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SAFEGUARD INVESTMENT COMPANY v. DAVIS ET UX. (03/29/76)

decided: March 29, 1976.

SAFEGUARD INVESTMENT COMPANY
v.
DAVIS ET UX., APPELLANTS



Appeal from order of Court of Common Pleas, Civil Division, of Allegheny County, Oct. T., 1973, No. 1036, and Jan. T., 1974, No. 952, in case of Safeguard Investment Company, a Pennsylvania Corporation, v. Robert H. Davis and Catherine T. Davis, his wife.

COUNSEL

John G. Arch, for appellants.

M. David Turets, for appellee.

Watkins, P.j., Jacobs, Hoffman, Cercone, Price, Van der Voort, and Spaeth, JJ. Opinion by Van der Voort, J.

Author: Van Der Voort

[ 239 Pa. Super. Page 302]

This is an appeal from the denial of two Petitions to Strike or Open Judgments. The appellants, a husband and wife, allege that the lower court abused its discretion in denying their Petitions, and further, misconstrued the Debt Pooling Act (Act of December 6, 1972, P.L. 1482, No. 334, § 1, effective June 6, 1973, 18 Pa.C.S. § 7312).

In the consideration of any appeal from the lower court's denial of a Petition to Open Judgment, it is well established that we must not reverse the lower court's action unless a clear abuse of discretion is apparent or an error of law was committed. Alliance Discount Corp. v. Shaw, 195 Pa. Superior Ct. 601, 171 A.2d 548 (1961). A party that moves to open a confessed judgment, such as those involved in the instant appeal, must act promptly and aver a meritorious defense. Wenger v. Ziegler, 424 Pa. 268, 226 A.2d 653 (1967). No issue is raised in our Court, nor was any voiced by the appellee or the lower court regarding the timeliness of appellants' Petitions to Open Judgment. Thus, we must only determine whether the lower court clearly abused its discretion or committed an error of law in the evaluation of whether appellants raised a meritorious defense.

Appellants filed petitions to open (or strike) judgment relating to two judgments confessed against them by appellees. Rules to Show Cause why the judgments should not be opened or stricken were sought. After Answers were filed the lower court directed appellants to proceed in accordance with Pennsylvania Rules of Civil Procedure 209 or 2959, and utilize discovery procedure, or be bound by the averments contained in the Answers. See Harr v. Bernheimer, 322 Pa. 412, 185 A. 857 (1936). Appellants took no further action so the record before the lower court and our court must necessarily rest upon the factual averments of the Answer, together with the undenied averments found in the appellants' petitions.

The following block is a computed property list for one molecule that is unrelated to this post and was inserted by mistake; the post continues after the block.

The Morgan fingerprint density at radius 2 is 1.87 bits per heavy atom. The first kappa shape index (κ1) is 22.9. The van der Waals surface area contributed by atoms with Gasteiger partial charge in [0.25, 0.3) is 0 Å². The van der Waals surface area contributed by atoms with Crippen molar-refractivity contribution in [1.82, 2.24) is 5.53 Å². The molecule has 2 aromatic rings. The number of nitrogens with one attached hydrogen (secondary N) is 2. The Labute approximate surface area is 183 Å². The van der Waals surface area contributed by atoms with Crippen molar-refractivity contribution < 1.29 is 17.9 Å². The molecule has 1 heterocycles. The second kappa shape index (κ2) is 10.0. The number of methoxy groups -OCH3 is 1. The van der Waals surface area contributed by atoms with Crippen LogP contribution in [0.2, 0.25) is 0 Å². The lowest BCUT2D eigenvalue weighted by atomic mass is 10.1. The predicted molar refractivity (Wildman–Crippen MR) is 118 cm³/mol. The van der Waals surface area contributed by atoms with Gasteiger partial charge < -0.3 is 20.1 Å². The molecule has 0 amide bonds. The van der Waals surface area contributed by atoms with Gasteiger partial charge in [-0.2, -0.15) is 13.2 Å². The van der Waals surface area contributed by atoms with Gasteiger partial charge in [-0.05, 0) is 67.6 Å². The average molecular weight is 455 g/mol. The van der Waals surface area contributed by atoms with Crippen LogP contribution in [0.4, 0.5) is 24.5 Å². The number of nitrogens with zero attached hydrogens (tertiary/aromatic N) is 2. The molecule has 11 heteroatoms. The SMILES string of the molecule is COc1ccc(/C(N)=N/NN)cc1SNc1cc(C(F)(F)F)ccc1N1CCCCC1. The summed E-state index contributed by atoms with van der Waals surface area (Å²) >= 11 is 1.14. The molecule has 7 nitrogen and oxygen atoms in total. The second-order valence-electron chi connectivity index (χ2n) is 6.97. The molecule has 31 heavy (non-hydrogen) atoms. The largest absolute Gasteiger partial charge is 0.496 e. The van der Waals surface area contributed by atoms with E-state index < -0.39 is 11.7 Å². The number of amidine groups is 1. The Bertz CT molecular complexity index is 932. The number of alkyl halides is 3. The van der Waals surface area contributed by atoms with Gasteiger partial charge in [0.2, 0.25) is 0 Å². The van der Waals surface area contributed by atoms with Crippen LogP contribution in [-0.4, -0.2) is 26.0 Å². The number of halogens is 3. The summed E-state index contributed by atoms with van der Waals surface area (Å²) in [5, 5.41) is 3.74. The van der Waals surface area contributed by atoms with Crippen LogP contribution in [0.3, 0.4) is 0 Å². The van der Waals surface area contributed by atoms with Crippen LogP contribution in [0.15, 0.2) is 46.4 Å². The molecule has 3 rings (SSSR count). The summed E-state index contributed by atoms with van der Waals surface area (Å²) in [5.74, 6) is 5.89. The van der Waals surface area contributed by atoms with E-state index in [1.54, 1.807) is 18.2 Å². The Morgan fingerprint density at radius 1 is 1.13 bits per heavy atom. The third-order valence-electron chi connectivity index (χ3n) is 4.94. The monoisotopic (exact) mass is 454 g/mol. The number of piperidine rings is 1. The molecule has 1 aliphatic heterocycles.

The record therefore indicates that on December 12, 1968, appellants executed bonds and mortgages on real

[ 239 Pa. Super. Page 303]

    estate evidencing indebtedness in the penal sums of six thousand ($6,000.00) dollars and fourteen thousand ($14,000.00) dollars, based upon loans in the actual amounts of three thousand ($3,000.00) dollars and seven thousand ($7,000.00) dollars. These loans were secured to consolidate and pay off debts of the appellants which totaled five thousand, seven hundred and six and four one-hundredths ($5,706.04) dollars. At the time the loan transaction was completed, appellants were provided with "settlement sheets" indicating the terms and conditions of the loans and various expenditures involved with the loans. These sheets indicate that the appellants agreed to make monthly payments of a stated amount to satisfy the two separate loans. Each loan bore interest at the rate of six (6%) percent per annum, with a "one (1%) percent premium payment." The mortgages provided for fire insurance premiums and taxes to be paid from the monthly payments. Other normally included items such as recording costs and attorneys' fees are evident.

In addition to the above-described costs and fees, the "settlement sheet" and mortgage show that appellants were required as a condition of the loan, to pay the Commonwealth Acceptance Corporation a sum of one thousand, six hundred ninety-four and six one-hundredths ($1,694.06) dollars as a so-called "financial consultant fee," on the first mortgage of seven thousand ($7,000.00) dollars. Moreover, appellants were required to pay to the appellee, Safeguard Investment Company, a fee of nine hundred ($900.00) dollars on the same loan and an additional fee of eight hundred three and forty one-hundredths ($803.40) dollars on the second mortgage of three thousand ($3,000.00) dollars. No reasons are specified on the loan documents for these payments of one thousand, seven hundred and three and forty one-hundredths ($1,703.40) dollars to Safeguard.

Thus, to summarize, the record shows that the appellants, in an attempt to consolidate debts of five thousand, seven hundred ...


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